Award Announcement

North Carolina School Board Member and Egyptian Activist Honored with John F. Kennedy Profile in Courage Award

Boston MA – Elizabeth Redenbaugh, a New Hanover County, North Carolina School Board member who stood up against what she perceived as racial segregation in school redistricting plans, and Wael Ghonim and the people of Egypt, whose courageous demand for democratic reform inspired similar movements across the Middle East, were presented the prestigious John F. Kennedy Profile in Courage Award™ today by Caroline Kennedy at the John F. Kennedy Presidential Library.

“As we mark the 50th anniversary of my father’s presidency, our honorees bear witness to his belief in the power of individual acts of courage to hold us to our shared values, and to change the world,” said Caroline Kennedy, President of the John F. Kennedy Library Foundation. “Elizabeth Redenbaugh's courageous vote reminded us all that education is the civil rights issue of our time, and that every child has the right to the American dream. Wael Ghonim and the people of Egypt used the power of citizen activism to break down barriers of isolation and fear, and enable hundreds of thousands of men and women to seek a democratic future.”

The John F. Kennedy Profile in Courage Award™ is presented annually to public servants who have made courageous decisions of conscience without regard for the personal or professional consequences. The award is named for President Kennedy’s 1957 Pulitzer Prize-winning book, Profiles in Courage, which recounts the stories of eight U.S. senators who risked their careers, incurring the wrath of constituents or powerful interest groups, by taking principled stands for unpopular positions. The John F. Kennedy Library Foundation created the Profile in Courage Award™ in 1989 to honor President Kennedy’s commitment and contribution to public service. It is presented in May in celebration of President Kennedy’s May 29th birthday. The Profile in Courage Award is represented by a sterling-silver lantern symbolizing a beacon of hope. The lantern was designed by Edwin Schlossberg and crafted by Tiffany & Co.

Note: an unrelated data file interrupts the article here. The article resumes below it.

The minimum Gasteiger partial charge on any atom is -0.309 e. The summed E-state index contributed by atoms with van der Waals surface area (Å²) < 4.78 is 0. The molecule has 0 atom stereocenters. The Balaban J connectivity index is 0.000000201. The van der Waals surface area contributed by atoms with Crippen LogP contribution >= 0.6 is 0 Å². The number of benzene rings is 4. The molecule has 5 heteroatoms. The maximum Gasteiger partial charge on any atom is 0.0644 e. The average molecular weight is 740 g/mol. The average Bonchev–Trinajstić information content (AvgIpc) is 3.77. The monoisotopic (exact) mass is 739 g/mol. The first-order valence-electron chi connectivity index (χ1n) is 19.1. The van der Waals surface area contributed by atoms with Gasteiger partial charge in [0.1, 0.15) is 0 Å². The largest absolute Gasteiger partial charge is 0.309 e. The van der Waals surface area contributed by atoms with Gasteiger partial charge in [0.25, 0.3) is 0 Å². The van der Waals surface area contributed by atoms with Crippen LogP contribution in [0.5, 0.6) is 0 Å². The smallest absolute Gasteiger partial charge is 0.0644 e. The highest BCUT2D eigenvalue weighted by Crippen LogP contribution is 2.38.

Elizabeth Redenbaugh, School Board Member, New Hanover County, North Carolina
An active school volunteer for years, Elizabeth Redenbaugh was sworn in as a member of North Carolina’s New Hanover County School Board in December 2008. A few months after she was elected, the school board began contemplating a redistricting plan that appeared likely to result in increased socioeconomic and racial segregation in Wilmington middle schools. Supporters of the measure argued that the proposed changes were intended to preserve neighborhood schools, safety, community, and the quality of education throughout the county. Others who supported the measure asserted that desegregation via busing simply had not worked.

The local paper ran a strongly worded op-ed by Redenbaugh in which she challenged the ideas put forth by proponents of the plan. “I cannot vote in favor of any redistricting plan where the overwhelming majority of students at any given school qualify for free or reduced lunch.” She pointed out that the proposed “neighborhood schools” map would concentrate poor and, overwhelmingly, black children in several schools, setting them up for failure, and that she “could not in good conscience send any child from any background to a school” that data suggested was likely to fail. “I believe each and every one of our schools can be a high-achieving school,” she wrote. “Is redistricting based upon socioeconomic status the panacea? No, but it is a good start.”

Wilmington parents were bitterly divided over the plan. In early 2010, after a contentious community debate, the school board voted 4-3 to approve the new map. Redenbaugh was the only Republican and the only white member of the school board to vote against the plan. In the ensuing weeks, parents bombarded the school board with complaints about last-minute provisions that had not been publicly debated. The school board reopened discussions over a slightly revised middle school map, but after a second debate no less heated than the first, the board approved the revised map by the same 4-3 margin as it had approved the original plan. Once again, Elizabeth Redenbaugh was the only Republican and the only white school board member to dissent.

In October 2010, the state of North Carolina asked New Hanover County to sign an affidavit certifying that it was not intentionally segregating county schools based on race or socioeconomic status. Redenbaugh opposed the school board’s decision to certify the affidavit. The board approved the certification anyway, saying that if indeed segregation happened, it was unintentional. Elizabeth Redenbaugh will stand for re-election to the New Hanover County school board in 2012.